However, Keys’ cholesterol hypothesis has also been subject to criticism, with some researchers arguing that the link between cholesterol and heart disease is more complex than initially thought. Nevertheless, his research has had a significant impact on the study of nutrition and heart disease.

The Mediterranean diet is based on the traditional dietary patterns of countries bordering the Mediterranean Sea, and it reflects the food choices and habits of people who lived in these regions many years ago. Historically, the Mediterranean diet was a reflection of the food that was readily available and affordable to people, including whole grains, legumes, vegetables, fruits, nuts, and olive oil.

The Oldways Diet online site can help pharmacists and pharmacy technicians analyze a patient’s diet. The Oldways Diet is an organization that promotes traditional diets, including the Mediterranean diet, and offers resources and tools to help people adopt and follow these diets. Their website includes information on the principles of the Mediterranean diet, as well as resources such as meal plans, recipes, and shopping guides.

They also offer a free online diet analysis tool called the Mediterranean Diet Score, which can help individuals assess their adherence to the Mediterranean diet and identify areas for improvement.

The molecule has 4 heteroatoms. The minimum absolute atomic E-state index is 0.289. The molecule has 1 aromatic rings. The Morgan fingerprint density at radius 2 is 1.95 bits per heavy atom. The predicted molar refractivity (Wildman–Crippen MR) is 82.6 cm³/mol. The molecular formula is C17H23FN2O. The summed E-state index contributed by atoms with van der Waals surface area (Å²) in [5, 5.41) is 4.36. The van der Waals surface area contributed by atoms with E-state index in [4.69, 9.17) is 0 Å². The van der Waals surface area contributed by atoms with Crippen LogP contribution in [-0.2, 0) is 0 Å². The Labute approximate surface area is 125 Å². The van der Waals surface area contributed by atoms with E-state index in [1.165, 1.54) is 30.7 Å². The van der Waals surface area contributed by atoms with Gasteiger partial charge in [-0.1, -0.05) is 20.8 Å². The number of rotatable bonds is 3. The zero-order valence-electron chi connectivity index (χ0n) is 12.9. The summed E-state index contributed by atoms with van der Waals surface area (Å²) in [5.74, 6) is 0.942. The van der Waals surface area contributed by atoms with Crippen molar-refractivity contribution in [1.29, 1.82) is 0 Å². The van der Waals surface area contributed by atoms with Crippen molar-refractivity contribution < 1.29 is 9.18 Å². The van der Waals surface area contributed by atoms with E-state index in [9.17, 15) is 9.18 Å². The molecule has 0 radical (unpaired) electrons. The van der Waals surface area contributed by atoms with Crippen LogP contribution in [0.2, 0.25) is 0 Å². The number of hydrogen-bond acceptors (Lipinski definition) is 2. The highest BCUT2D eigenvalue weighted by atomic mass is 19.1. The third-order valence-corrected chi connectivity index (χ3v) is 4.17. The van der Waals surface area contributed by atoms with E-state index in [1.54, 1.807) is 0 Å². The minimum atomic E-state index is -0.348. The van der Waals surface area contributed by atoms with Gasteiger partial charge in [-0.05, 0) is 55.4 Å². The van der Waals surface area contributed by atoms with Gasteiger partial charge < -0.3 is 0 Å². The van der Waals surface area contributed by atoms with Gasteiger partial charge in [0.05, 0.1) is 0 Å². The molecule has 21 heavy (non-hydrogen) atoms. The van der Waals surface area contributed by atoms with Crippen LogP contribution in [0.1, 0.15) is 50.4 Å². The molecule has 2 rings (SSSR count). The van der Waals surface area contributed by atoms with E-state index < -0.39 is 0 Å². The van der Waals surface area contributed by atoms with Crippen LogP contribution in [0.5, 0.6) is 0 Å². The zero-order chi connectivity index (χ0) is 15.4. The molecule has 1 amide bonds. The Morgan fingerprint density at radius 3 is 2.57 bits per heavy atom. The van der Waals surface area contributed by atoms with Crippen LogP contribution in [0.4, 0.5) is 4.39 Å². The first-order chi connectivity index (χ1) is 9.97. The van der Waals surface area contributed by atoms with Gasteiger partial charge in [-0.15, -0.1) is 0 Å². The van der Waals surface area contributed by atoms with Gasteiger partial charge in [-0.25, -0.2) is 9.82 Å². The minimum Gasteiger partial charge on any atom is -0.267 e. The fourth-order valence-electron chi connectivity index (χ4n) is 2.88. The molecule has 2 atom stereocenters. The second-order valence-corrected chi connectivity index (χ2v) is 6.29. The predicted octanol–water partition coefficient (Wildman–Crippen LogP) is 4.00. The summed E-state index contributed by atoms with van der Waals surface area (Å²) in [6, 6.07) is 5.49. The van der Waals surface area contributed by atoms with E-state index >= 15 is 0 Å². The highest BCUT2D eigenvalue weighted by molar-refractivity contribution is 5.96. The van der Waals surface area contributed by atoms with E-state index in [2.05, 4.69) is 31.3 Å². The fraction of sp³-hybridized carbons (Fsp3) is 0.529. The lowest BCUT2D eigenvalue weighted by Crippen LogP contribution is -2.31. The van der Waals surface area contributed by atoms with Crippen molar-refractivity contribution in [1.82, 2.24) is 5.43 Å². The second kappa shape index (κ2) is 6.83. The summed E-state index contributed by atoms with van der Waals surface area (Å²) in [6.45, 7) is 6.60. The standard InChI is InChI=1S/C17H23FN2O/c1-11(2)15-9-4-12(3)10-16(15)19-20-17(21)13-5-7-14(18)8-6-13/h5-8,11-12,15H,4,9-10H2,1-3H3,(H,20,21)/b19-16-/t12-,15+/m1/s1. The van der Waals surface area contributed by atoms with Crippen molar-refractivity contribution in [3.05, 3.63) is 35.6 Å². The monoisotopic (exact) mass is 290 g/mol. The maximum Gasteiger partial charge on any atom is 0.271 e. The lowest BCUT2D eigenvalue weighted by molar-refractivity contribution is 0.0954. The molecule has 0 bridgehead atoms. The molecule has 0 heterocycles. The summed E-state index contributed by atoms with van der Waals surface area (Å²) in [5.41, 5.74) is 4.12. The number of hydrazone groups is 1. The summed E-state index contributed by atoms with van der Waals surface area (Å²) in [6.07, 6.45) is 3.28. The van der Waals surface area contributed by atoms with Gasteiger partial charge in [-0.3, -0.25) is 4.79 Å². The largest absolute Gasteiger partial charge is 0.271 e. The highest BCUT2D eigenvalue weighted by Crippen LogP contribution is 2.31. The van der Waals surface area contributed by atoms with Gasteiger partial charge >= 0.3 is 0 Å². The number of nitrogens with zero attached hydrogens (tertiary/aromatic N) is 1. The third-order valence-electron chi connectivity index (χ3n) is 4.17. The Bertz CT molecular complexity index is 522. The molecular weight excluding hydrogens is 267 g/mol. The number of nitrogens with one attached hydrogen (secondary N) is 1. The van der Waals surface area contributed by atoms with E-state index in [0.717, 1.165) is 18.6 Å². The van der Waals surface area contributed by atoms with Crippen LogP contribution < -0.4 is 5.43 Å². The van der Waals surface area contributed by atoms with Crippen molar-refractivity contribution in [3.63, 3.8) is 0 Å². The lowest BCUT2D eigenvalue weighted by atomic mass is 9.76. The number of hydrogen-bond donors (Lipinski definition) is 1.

Pharmacists and pharmacy technicians can refer patients to these resources to help them make healthier dietary choices and improve their overall health. The Aging and Adherence to the Mediterranean Diet study was published in the Journal of the Academy of Nutrition and Dietetics in 2019 and investigated the association between adherence to the Mediterranean diet and medication adherence among older adults in the United States.

The study found that older adults who reported higher adherence to the Mediterranean diet were more likely to report higher adherence to their medications, and also had better overall health status, compared to those who reported lower adherence to the Mediterranean diet. The study suggests that promoting adherence to the Mediterranean diet may be a useful strategy for improving medication adherence and overall health among older adults.

PREDIMED (Prevención con Dieta Mediterránea) was a randomized clinical trial conducted in Spain from 2003 to 2011, involving more than 7,000 participants at high risk for cardiovascular disease. The trial aimed to assess the effects of a Mediterranean diet supplemented with either extra-virgin olive oil or nuts, compared to a control diet, on the primary endpoint of major cardiovascular events, such as myocardial infarction, stroke, or death from cardiovascular causes.